One of the things I loved about this novel was the other characters who represent the thousands of people everyday who are going through the same thing as Grayson and the people in the lives of those "Graysons".  There are the supportive and caring family members, the disbelieving family members, the protective family, and the clueless family.  There are the friends that stand by you, the friends you lose, and the new friends that accept you as you are.  There are the teachers who understand, and the teachers who don't.  I have to confess that at first I was a little disappointed at the pace of the novel, and how slowly things unfolded, but in hindsight I now realise that it was more realistic and genuine.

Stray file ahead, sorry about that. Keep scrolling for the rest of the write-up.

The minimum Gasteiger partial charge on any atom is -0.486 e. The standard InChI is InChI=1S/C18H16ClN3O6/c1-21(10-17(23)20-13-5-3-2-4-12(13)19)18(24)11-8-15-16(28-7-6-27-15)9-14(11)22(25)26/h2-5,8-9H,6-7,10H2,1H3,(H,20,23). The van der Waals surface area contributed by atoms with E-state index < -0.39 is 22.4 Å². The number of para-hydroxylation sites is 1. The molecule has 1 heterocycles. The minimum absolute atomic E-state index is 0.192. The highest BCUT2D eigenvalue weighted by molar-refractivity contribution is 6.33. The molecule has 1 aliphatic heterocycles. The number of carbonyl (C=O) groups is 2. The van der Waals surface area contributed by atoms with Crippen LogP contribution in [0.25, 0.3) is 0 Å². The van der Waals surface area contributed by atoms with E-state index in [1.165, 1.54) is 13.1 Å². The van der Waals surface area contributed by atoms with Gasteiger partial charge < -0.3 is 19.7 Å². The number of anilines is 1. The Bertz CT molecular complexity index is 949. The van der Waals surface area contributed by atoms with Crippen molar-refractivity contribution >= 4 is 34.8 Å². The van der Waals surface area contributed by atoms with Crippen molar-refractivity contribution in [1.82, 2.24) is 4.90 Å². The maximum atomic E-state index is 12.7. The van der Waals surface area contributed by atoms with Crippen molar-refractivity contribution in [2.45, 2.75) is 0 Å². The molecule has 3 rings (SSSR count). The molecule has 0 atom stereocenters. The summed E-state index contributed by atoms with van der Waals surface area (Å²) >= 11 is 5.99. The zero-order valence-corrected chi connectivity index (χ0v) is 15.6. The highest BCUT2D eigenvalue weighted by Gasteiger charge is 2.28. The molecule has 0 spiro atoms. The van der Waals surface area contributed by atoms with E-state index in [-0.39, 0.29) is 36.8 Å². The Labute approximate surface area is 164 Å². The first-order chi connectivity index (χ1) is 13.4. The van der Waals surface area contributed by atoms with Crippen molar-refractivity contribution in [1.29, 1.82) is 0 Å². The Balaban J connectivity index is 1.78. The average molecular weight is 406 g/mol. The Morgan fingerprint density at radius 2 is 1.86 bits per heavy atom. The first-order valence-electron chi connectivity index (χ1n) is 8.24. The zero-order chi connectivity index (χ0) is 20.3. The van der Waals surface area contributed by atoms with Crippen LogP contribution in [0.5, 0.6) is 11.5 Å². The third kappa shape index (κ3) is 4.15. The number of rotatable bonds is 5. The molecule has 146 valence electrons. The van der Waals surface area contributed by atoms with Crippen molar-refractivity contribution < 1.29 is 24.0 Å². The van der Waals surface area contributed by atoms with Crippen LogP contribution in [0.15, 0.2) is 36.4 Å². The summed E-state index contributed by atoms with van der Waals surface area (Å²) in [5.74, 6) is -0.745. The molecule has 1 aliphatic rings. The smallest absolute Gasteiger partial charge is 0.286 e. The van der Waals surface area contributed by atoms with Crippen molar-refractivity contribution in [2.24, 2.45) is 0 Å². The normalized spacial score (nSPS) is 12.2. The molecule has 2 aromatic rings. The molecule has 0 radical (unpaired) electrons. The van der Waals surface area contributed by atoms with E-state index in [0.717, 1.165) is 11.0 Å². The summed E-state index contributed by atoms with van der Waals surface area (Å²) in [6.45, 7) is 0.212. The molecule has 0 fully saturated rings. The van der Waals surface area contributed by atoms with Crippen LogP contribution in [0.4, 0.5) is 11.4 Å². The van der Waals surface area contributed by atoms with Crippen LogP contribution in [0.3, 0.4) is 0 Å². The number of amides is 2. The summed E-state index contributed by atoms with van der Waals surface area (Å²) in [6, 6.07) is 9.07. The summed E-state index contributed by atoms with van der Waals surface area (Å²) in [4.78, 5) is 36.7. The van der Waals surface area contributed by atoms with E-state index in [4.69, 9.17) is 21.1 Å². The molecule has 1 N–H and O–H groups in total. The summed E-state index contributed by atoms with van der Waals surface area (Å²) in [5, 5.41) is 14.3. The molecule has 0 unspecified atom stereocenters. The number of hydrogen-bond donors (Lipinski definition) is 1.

It is during our childhood and adolescence that we develop a great deal of our beliefs and prejudices, partly from our parents and partly from our peers.  I was incredibly lucky to be raised by a parent with an open mind and loving heart, and I was exposed to literature which encouraged acceptance and understanding over prejudice.  I hope that there are parents, teachers, and friends out there who will share Graysons story so that we can move towards a society where difference is celebrated and accepted as the norm - so the real Graysons out there have the confidence to step out and be who they really are rather than who society perceives them to be.

If you like this book then try:
  • Some assembly required: The not-so-secret life of a transgender teen by Arin Andrews
  • Rethinking normal: A memoir in transition by Katie Rain Hill

Reviewed by Brilla